Recently my wife and I decided we needed more humor in our lives, so we bought ten chickens.
Chickens are ridiculous—sort of an animal version of Steve Martin singing “King Tut.” They parade around as if they possess some vast importance, despite having a brain the size of a pea.
Our chickens are full-grown. We purchased them from a busy commercial hatchery. In their prime, they produced a steady stream of high-quality eggs. But time betrays us all, and eventually their production began to fall off. In a business that tightly measures product output vs. maintenance cost, that made them expendable.
Which is where my wife and I come in. I suppose we’re now a retirement home for a few chickens that have lost a little of their laying oomph, but aren’t ready for soup stock yet.
Considering that our new birds have only one real function in life—laying eggs for the benefit of our grandkids’ breakfast burritos—they certain seem to have full and busy lives. They walk around as if they had somewhere to go. They cluck and gurgle contentedly as they stroll their pen, kicking up little bursts of dust as if size mattered.
Every poultry owner I know says the same thing: when you have a spare moment, it’s great fun to relax in a lawn chair and just watch the chickens.
It’s not that they do anything more than walk around as if everything depended on red wheelbarrows glazed with rainwater, with their jerky high-stepping gait, while chatting among themselves with that half-gargle, half-purr voice. It’s nothing really, and yet for entertainment value they beat almost anything on Netflix.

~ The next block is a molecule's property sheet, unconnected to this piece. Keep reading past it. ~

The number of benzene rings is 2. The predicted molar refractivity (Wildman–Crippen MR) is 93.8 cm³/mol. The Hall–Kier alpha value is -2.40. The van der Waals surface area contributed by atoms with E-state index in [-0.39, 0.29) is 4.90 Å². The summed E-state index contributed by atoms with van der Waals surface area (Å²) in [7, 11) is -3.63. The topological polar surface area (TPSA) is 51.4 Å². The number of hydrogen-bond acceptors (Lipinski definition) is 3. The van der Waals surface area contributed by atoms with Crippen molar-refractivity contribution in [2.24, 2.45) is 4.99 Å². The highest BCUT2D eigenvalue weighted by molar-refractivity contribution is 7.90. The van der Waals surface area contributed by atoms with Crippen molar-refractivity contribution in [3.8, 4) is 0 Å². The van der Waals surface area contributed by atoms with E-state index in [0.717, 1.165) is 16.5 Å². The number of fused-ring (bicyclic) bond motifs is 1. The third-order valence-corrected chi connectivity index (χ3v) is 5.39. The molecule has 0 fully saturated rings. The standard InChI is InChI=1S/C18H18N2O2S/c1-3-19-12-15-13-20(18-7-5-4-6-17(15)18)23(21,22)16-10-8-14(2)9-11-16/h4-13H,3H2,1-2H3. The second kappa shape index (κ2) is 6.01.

The chickens we bought did not previously know each other. The first time they met was when we unboxed them in our enclosure.
I bring this up because it’s been interesting to watch them sort themselves out. After all, the term “pecking order” originates from chickens.
And for good reason. Almost immediately they developed a thorough understanding of who’s the boss, and where each bird stands in the hierarchy. I knew this would happen, but I assumed there would be a certain amount of fussing along the way.
But not so. They all just looked at each other and apparently figured it out. I find this fascinating, and I have no idea how it works, but I know it often happens the same way with people.
Which brings me to my last point. As I watched our chickens do their chicken-business in their new home, with blissful ignorance of the amount of work my wife and I invested in setting it all up before they arrived, along with the ongoing care we provide them each day, it occurred to me that in a lot of cosmically funny ways, chickens are to us as we are to God.
We go about our business with blissful ignorance of the carefully crafted world He created for us, and we make our messes with the dimwittedly certain knowledge that somehow it’ll all magically get fixed.
We strut and cluck as if what we’re clucking about is actually important: such as who will be the head chicken, and who the minion chickens are, and which ones will live at the bottom of the pecking order.
And, like chickens, we high-step through our days with the certainty that we’re all the center of the universe. And since everything appears to revolve around us, we decide that it actually does. Though this kind of lame-brained arrogance is obviously incorrect, such stupidity may not be entirely our fault, because, from God’s perspective, we all have a brain the size of a pea. What else can you expect from such currently limited creations?
So even though I know it’s ridiculous, ever since we got the chickens I have this image of God pulling up His lawn chair in the evening to watch us, the humans, as we cluck and strut around in the pen He created for us. I suspect that more often than not He finds us to be unintentionally entertaining. If only we could just get rid of that pecking order nonsense.
Chris Huston is an author and award-winning columnist living in the Magic Valley. Connect with Chris on Facebook and Instagram at Chris Huston-Finding My Way and at chrishustonauthor.com.